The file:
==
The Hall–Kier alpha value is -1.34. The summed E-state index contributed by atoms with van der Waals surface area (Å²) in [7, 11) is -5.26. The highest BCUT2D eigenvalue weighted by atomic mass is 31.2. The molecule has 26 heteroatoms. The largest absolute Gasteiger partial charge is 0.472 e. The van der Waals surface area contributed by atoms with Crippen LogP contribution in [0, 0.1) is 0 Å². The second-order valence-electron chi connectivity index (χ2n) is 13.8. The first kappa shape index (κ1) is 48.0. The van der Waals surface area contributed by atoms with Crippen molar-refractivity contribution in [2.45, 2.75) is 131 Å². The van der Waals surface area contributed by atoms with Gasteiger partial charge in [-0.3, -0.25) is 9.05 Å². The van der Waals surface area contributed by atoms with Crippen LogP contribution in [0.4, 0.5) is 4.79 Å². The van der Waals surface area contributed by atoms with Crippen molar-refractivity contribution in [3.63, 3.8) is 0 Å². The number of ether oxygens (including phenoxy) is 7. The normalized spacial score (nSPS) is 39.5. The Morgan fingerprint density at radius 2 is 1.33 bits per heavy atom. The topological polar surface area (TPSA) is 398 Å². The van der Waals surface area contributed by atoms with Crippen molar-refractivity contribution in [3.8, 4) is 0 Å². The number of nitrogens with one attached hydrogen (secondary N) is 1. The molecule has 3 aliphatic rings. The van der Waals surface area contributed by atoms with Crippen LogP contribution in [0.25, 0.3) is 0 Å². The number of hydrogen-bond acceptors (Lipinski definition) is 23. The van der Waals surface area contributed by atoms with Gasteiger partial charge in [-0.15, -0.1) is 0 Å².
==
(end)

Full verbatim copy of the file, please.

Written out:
The Hall–Kier alpha value is -1.34. The summed E-state index contributed by atoms with van der Waals surface area (Å²) in [7, 11) is -5.26. The highest BCUT2D eigenvalue weighted by atomic mass is 31.2. The molecule has 26 heteroatoms. The largest absolute Gasteiger partial charge is 0.472 e. The van der Waals surface area contributed by atoms with Crippen LogP contribution in [0, 0.1) is 0 Å². The second-order valence-electron chi connectivity index (χ2n) is 13.8. The first kappa shape index (κ1) is 48.0. The van der Waals surface area contributed by atoms with Crippen molar-refractivity contribution in [2.45, 2.75) is 131 Å². The van der Waals surface area contributed by atoms with Gasteiger partial charge in [-0.3, -0.25) is 9.05 Å². The van der Waals surface area contributed by atoms with Crippen LogP contribution in [0.4, 0.5) is 4.79 Å². The van der Waals surface area contributed by atoms with Crippen molar-refractivity contribution in [3.63, 3.8) is 0 Å². The number of ether oxygens (including phenoxy) is 7. The normalized spacial score (nSPS) is 39.5. The Morgan fingerprint density at radius 2 is 1.33 bits per heavy atom. The topological polar surface area (TPSA) is 398 Å². The van der Waals surface area contributed by atoms with Crippen molar-refractivity contribution in [3.8, 4) is 0 Å². The number of nitrogens with one attached hydrogen (secondary N) is 1. The molecule has 3 aliphatic rings. The van der Waals surface area contributed by atoms with Crippen LogP contribution in [0.25, 0.3) is 0 Å². The number of hydrogen-bond acceptors (Lipinski definition) is 23. The van der Waals surface area contributed by atoms with Gasteiger partial charge in [-0.15, -0.1) is 0 Å².